September 14, 2011

Batik and Those Tricky Natives!

We're getting ready for the first Culture Club of the new year (if you're a Culture Clubber, STOP READING AND WAIT FOR THE PRESENTATION!!!!) and we usually try to use something that fits right in with our current studies rather than finding a sort of random culture.  Right now we're in the Renaissance period where the Spanish and Portuguese are conquering the natives in the Americas to enslave them, convert the, and take their gold.   So we wanted to pick one of the native empires  from that time, but the kids can't quite keep them straight.  Based on a little Googling, I think that confusing the Maya, Inca and Aztec is a pretty common problem.  Yes, they were totally different, but let's face it.  Their art and their buildings were pretty similar and they always get lumped together in one big ole unit study by the curriculum companies, so it's our own faults (yes, teachers, moms and dads...I'm talking about us!) that there is a lack of clarity.  Our curriculum has us moving back over to Europe now to watch Islam spread some more, but I'm not letting us move on until we all know the difference between these empires.  Seems disrespectful not to be able to tell them apart. 

So we made our focus for culture club highlighting the differences and similarities between these cultures.  Easier thought of than followed through on.  I started by looking up each of their calendar's in Google Images.  That seemed like a fair first step until the exact same calendars showed up in each search.  Okay, so no one knows whose calendar is whose?  If they can, there is no evidence of it in Google images.  So I looked up a Venn diagram comparing the three cultures and came up with nothing.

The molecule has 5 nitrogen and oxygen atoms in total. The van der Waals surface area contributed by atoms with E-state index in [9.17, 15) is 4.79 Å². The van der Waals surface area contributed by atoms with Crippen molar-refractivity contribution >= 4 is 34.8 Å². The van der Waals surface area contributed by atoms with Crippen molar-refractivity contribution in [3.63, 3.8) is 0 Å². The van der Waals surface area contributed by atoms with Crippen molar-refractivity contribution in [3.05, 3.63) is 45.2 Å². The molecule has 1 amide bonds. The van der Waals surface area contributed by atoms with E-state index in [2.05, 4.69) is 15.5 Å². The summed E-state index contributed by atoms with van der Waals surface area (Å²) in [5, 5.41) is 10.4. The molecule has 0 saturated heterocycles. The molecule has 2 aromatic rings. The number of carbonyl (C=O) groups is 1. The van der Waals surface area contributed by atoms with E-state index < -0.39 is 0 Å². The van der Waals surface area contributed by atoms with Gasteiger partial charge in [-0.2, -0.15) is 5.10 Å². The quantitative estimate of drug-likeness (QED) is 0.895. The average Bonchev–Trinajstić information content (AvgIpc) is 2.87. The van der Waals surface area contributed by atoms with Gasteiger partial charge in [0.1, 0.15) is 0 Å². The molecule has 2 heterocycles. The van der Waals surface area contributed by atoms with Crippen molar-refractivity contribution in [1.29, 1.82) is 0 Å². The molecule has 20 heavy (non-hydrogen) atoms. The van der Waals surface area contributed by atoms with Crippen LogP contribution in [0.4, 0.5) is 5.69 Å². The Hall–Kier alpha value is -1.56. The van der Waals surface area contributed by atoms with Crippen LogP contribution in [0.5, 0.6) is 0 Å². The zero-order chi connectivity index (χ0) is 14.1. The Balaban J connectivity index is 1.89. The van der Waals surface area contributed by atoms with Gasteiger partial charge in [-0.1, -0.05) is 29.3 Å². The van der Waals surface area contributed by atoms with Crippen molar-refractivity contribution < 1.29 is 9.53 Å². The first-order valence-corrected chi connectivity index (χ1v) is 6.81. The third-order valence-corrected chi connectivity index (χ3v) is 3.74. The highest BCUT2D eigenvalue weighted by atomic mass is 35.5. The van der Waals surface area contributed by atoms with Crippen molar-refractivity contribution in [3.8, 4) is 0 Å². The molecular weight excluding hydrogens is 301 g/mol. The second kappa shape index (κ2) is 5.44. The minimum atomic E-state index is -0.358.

In the end we decided to make some art to kind of reflect all of those empires while we worked out the technicalities - if there's anything we could find everyone agreeing on, it's that their art and architecture was strikingly similar.  We've been wanting to try a sort of kid friendly version of batiking, so that's what we went with.  Did the ancient people of the Americas batik?  I don't think so.  But it turned out pretty anyway!  Haha!  I know they were master sculptors, so maybe that will be our next step. 

To start, I once again Google Image searched for art from each of the cultures and found an easy picture from each.  Because I can't stand to let the kids have all the fun, I also did one of the typical temple building so there would be enough for me to join in.  I markered those on to construction paper.

Next I put squares of some off white polyester fabric (not ideal, but I had it on hand so it made for a free project!) on top of the pictures and traced the images with gel glue.  I did mine and the boys' because you don't have to be psychic to know what would happen if I asked the boys to trace a picture with glue.  Bad idea.  But Hannah Jane traced her own and found it to be difficult, but doable. 

We hung them on the fence by pants hangers (have you noticed pants hangers on a chain link fence is becoming a theme around here?) to dry in the sun.